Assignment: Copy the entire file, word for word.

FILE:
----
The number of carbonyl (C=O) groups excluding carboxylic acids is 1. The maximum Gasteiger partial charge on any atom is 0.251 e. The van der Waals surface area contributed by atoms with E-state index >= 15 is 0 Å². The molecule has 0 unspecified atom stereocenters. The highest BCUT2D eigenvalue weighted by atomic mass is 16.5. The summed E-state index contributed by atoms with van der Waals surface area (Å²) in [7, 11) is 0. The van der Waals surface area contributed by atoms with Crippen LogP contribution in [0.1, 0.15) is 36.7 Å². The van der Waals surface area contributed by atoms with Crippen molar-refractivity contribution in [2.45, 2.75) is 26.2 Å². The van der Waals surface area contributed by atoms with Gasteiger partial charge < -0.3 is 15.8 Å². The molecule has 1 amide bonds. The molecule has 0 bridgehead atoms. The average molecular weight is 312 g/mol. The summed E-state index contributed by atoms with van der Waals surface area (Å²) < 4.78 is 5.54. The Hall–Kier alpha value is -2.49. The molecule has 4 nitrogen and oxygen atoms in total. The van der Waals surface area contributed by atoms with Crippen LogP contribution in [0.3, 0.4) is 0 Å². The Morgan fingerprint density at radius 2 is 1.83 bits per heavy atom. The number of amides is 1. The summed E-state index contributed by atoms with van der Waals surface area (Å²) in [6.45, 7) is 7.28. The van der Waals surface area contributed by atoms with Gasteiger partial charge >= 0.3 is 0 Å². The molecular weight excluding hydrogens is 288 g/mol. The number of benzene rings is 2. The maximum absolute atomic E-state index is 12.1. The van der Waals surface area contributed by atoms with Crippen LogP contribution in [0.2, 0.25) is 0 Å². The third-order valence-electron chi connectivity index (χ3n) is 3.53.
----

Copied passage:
The number of carbonyl (C=O) groups excluding carboxylic acids is 1. The maximum Gasteiger partial charge on any atom is 0.251 e. The van der Waals surface area contributed by atoms with E-state index >= 15 is 0 Å². The molecule has 0 unspecified atom stereocenters. The highest BCUT2D eigenvalue weighted by atomic mass is 16.5. The summed E-state index contributed by atoms with van der Waals surface area (Å²) in [7, 11) is 0. The van der Waals surface area contributed by atoms with Crippen LogP contribution in [0.1, 0.15) is 36.7 Å². The van der Waals surface area contributed by atoms with Crippen molar-refractivity contribution in [2.45, 2.75) is 26.2 Å². The van der Waals surface area contributed by atoms with Gasteiger partial charge < -0.3 is 15.8 Å². The molecule has 1 amide bonds. The molecule has 0 bridgehead atoms. The average molecular weight is 312 g/mol. The summed E-state index contributed by atoms with van der Waals surface area (Å²) < 4.78 is 5.54. The Hall–Kier alpha value is -2.49. The molecule has 4 nitrogen and oxygen atoms in total. The van der Waals surface area contributed by atoms with Crippen LogP contribution in [0.3, 0.4) is 0 Å². The Morgan fingerprint density at radius 2 is 1.83 bits per heavy atom. The number of amides is 1. The summed E-state index contributed by atoms with van der Waals surface area (Å²) in [6.45, 7) is 7.28. The van der Waals surface area contributed by atoms with Gasteiger partial charge >= 0.3 is 0 Å². The molecular weight excluding hydrogens is 288 g/mol. The number of benzene rings is 2. The maximum absolute atomic E-state index is 12.1. The van der Waals surface area contributed by atoms with Crippen LogP contribution in [0.2, 0.25) is 0 Å². The third-order valence-electron chi connectivity index (χ3n) is 3.53.